The thyroid gland part 4, subclinical hypothyroidism explained


Are you tired all the time, gaining weight while eating the same amount of food? Is your skin dry and your hair falling out too? It can be easy to dismiss these symptoms as being down to living through a typical UK winter when many folks feel under par, suffer the effects of central heating and load up on carbs.

While much of our wellbeing can be age, gender or stress-related. If you are also increasingly sensitive to cold and feeling weak, and simply want to hibernate, your symptoms may suggest that your thyroid gland is not working optimally

Subclinical Hypothyroidism is a medical state in which one hormone made and stored in the thyroid gland is out of balance. In these cases, the level of thyroid-stimulating hormone (TSH) which comes from the pituitary gland is a little elevated. While the other hormones produced and stored by the thyroid gland, T3 and T4 (aka thyroxine), are within normal ranges.

Although around 1 in 3 patients with subclinical, Hypothyroidism will be symptomless. Those who do present to their doctor may have the same cascade of concerns as people presenting with full-blown Hypothyroidism, including:

  • Fatigue
  • Dry skin and dry, thinning hair
  • Increased sensitivity to cold
  • Memory problems
  • Constipation
  • Depression
  • Weight gain
  • Weakness
  • Pale, puffy face
  • Heavy and irregular menstruation
  • An enlarged thyroid, or Goiter

However, its tad confusing as research shows that around 20% of adults with normal thyroid hormone tests report one or more of these symptoms, and many associated with other conditions. Subclinical Hypothyroidism affects up to 20% of the adult population; it is more common in people of caucasian ethnicity, women, and older people too. Of those affected between 2- 5% will progress to full-blown Hypothyroidism each year, the risk factors and causes are the same as the full-blown condition, including:

  • A family history of Hashimoto’s disease.
  • Injury or trauma to the thyroid gland.
  • Following radioactive iodine therapy.
  • Taking medications that contain lithium or iodine.

Getting a diagnosis and treatment

Doctors diagnose subclinical Hypothyroidism with a blood test. There is a lot of debate about how and if subclinical Hypothyroidism should be treated, and the conflicting studies don’t make things any clearer.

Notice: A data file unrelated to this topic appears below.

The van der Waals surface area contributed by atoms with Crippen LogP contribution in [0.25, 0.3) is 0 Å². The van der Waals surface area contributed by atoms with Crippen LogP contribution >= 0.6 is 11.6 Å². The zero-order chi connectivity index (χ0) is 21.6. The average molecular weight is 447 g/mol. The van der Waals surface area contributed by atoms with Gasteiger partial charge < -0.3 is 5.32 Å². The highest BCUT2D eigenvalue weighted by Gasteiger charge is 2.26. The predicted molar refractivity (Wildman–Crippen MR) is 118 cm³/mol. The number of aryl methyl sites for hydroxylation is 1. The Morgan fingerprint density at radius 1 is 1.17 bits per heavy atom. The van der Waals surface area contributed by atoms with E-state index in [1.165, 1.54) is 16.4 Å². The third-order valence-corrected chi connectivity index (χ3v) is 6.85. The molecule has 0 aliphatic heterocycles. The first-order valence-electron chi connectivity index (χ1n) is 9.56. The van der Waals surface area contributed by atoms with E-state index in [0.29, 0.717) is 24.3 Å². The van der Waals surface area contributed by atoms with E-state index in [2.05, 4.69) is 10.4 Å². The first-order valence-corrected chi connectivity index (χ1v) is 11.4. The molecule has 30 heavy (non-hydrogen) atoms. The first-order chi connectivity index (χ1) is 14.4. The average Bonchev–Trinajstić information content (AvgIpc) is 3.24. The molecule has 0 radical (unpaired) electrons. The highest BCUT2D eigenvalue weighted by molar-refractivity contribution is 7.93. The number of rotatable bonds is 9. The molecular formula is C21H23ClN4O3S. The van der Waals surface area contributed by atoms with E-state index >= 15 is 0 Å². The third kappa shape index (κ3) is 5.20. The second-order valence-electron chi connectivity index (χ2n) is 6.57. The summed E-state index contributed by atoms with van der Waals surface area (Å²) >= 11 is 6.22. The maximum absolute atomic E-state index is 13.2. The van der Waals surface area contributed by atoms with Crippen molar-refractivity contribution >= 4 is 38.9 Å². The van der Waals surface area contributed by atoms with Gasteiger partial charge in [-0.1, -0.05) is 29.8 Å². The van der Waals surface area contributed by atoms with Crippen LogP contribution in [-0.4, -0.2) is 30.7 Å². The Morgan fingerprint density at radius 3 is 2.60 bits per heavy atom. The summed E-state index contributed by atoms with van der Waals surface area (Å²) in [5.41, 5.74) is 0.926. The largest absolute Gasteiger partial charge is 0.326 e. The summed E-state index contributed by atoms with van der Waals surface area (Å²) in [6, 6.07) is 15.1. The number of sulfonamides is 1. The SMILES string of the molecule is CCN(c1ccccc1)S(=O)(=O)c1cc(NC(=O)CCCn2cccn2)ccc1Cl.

The British Medical Journal (BMJ) published a systematic review in 2019, which looked at 21 trials with over 2000 participants. They concluded that with the burden of lifelong management and uncertainty on potential harmful side effects, almost all adults with subclinical Hypothyroidism do not benefit from treatment with thyroid hormones. Their essential advice to doctors included:

  • That they should not prescribe thyroid hormones to adults with subclinical Hypothyroidism because they do not lead to significant quality of life benefits or help the thyroid-related symptoms, including depressive symptoms and fatigue. 
  • Taking medication and attending repetitive testing on an ongoing or lifelong basis is difficult, and patient compliance is perennial an issue.
  • They concluded by advising that the emphasis for clinicians should be on monitoring those who are symptomatic, or at high risk for full-blown thyroid disease. This includes women planning a pregnancy or pregnant. Other risk groups include women who experience premature ovarian failure ad early menopause and those over 60 years, or with a family history of autoimmune illnesses, including Type I diabetes.

If this affects you, the best way forward is to talk with your doctor about your symptoms, blood tests, results, and any past medical history. If offered, treatment is usually with a synthetic thyroid hormone called Levothyroxine which is generally well-tolerated, but it may be several weeks before symptoms start to improve and the dosage may need adjusting to get the correct level for you.


The connection between Subclinical Hypothyroidism and cardiovascular disease is an ongoing debate. Some studies suggest that elevated thyroid-stimulating hormone levels when left untreated, may contribute to developing: high blood pressure, raised cholesterol and congestive heart failure, but more research is needed.

Self-help for subclinical Hypothyroidism

It’s essential to get an optimal amount of iodine in your diet along with:

  • Vitamin B-12 is necessary for cellular response and boosting energy production in cells. 
  • Selenium, which supports efficient thyroid synthesis and metabolism.
  • Zinc is also beneficial in improving thyroid function and hormone levels. 

However, there is little good scientific evidence that avoiding certain foods or changing your diet will help subclinical Hypothyroidism or avoid progression into the full condition. The best thing you can do for your thyroid function and general health is to eat a balanced diet of fresh food. If you plan to use supplements please check with your doctor and seek professional advice, to avoid potential interactions.


Díez JJ, et al. (2004). Spontaneous subclinical hypothyroidism in patients older than 55 years: An analysis of natural course and risk factors for the development of overt thyroid failure. DOI:10.1210/jc.2003-032061

Fatourechi V. (2009) Subclinical hypothyroidism: An update for primary care physicians. PMC2664572/

Vaz CK. (n.d.). Diagnosis and treatment of subclinical hypothyroidism. (n.d.). / about/ about-graves-disease/ patient-bulletins/ diagnosis-and-treatment-of-subclinical-hypothyroidism


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